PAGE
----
The next time I try to compare prices at Staples to other retailers including online retailers like Amazon, I’m going to remember Sarah and make that part of the value add equation before I hand over my credit card for an online purchase.
Air Date: March 26, 2015
There was a lot of news that came out of the Facebook F8 Conference. It sometimes looks like Facebook is trying to embed the Internet into itself. In this case, we talk about Facebook and newspapers, articles, and Facebook hosted video.
We also look at a story from Petri.com, Is Android Microsoft’s Plan B for Mobile?
Lastly, weekly meetings with the White House and Google’s persistent presence may have aided in the termination of an FTC antitrust probe.
Air Date: March 19, 2015
The “‘scuse me, can you spare a few bitcoin for a fellow who’s down on his luck” edition.
Air Date: March 12, 2015
The “This is the C51st State” Edition
This was a special edition of Webcology. Canada’s government has proposed sweeping changes to Canada’s legal code in the guise of anti-terrorism legislation. Several opponents have suggested liking a post on Facebook could indicate support for a terrorist organization. In an age where personal privacy no longer exists and digital assumptions are easy to make, what does the proposed Bill C51 mean to webmasters and computers users?
Litigation lawyer Marck Donald from MF-Law in Toronto joins Jim Hedger and Dave Davies to discuss C51’s impact on Internet users. Mark also discusses structuring and proceeding with litigation surrounding cyber-bullying.
There have been numerous articles suggesting SEO is dead over the years. Having been a SEO for over fifteen years, I have seen a lot of change in venues, techniques, tactics, and in the signals used to inform search algorithms. I’ve written before that while SEO dyes frequently, it will never actually die. SEO is about using the most effective tools to make a website or web-content rank well on search engines. Given the increasing number of uses of search, SEO can never die. It can however change, as all things do.
What happens in chrysalis when a caterpillar transforms into a butterfly or moth? After, the emergent butterfly has a far larger and more varied world with a wider array of abilities to enjoy in its short lifespan. It is most certainly not a caterpillar anymore.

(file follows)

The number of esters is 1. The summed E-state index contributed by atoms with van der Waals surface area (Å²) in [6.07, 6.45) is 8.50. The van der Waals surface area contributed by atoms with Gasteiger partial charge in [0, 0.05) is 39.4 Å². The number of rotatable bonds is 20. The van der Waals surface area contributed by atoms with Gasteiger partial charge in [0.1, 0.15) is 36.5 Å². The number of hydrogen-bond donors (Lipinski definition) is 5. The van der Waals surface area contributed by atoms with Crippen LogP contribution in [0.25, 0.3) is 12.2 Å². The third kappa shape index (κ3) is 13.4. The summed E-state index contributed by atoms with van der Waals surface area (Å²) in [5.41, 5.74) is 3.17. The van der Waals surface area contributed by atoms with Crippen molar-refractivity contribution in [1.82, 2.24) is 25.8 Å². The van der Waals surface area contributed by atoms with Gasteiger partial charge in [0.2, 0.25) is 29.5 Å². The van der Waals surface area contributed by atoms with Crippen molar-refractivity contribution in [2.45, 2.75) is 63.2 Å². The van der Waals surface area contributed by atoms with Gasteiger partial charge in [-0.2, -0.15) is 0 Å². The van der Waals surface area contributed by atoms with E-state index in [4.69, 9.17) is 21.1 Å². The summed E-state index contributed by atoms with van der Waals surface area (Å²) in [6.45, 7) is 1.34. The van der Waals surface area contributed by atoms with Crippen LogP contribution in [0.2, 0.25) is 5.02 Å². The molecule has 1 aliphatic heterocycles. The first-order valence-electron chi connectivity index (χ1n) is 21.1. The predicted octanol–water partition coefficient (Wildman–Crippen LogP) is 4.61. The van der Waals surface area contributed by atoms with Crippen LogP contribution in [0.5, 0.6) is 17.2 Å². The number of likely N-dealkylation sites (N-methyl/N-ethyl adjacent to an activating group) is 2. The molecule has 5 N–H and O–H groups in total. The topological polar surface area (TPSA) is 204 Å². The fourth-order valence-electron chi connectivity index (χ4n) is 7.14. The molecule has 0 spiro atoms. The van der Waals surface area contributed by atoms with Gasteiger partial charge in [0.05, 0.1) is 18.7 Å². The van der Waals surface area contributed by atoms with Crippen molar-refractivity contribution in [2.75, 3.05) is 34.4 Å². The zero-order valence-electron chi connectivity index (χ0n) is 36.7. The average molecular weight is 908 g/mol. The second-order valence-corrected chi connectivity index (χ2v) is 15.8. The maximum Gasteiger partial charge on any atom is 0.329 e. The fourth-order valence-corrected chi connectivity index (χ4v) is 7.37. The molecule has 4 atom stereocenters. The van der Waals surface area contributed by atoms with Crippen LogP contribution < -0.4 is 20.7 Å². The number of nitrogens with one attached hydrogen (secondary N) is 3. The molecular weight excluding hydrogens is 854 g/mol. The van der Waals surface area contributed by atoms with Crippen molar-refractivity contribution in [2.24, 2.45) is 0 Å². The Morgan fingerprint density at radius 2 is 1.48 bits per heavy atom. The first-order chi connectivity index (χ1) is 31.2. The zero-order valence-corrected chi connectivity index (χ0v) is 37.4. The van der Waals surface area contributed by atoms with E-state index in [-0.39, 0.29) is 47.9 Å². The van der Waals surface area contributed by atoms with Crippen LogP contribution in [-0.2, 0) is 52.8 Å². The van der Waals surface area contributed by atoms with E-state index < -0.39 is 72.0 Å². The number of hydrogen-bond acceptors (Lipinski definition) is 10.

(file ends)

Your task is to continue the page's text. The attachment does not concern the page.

The same happens when humans mature from child to teen to adult. You’re the same being you were when you were five but you have radically different personalities, abilities, and responsibilities. When you were five, you got to discover everything and get a basic sense of how it works. In between childhood and adulthood you had a jarring but hopefully amazing period of mild-to-radical weirdness as you learned new and sometimes terrible truths about the world around you. As you grew into adulthood you started playing with increasingly sophisticated toys and making decisions with real implications. You started impacting the world around you in several different and often more meaningful ways. You started doing things so differently, there would be no question you were not the five year old at the start of the story.
At no point in the process did you or the caterpillar die though you both might have suffered from time to time. Such is metamorphosis and such is the way of everything, including SEO.
The better query is defining the role of SEO in a much wider integrated web marketing plan. SEO is about analysis, observation, analysis, testing, improvement, and more and more analysis. It covers a number of parts of the field and seeks to explain how they work together to improve search driven traffic. While the market defines SEOs as players, successful SEOs act as coaches, trainers, and on-field analysts. We’re hardly dead. It’s just as we’ve growing so fast we sometimes hardly recognize us.
Air Date: March 5, 2015
The “How many graphic designers do I have to beat before they start to optimize their images homebrewed?” edition
Air Date: February 26, 2015
The “Jim takes a victory lap around the maypole of digital rights” edition.
Net Neutrality Rules!
The FTC is moving forward to classify the Internet as a public utility! By reclassifying ISPs as common carriers, the FTC has effectively mandated all signals must be given the same digital priority regardless of origin or content. This means the tradition of Net Neutrality continues except now it’s a law.
Air Date: February 19, 2015
A “Google is Bouncier than this Gumbo Edition” Edition.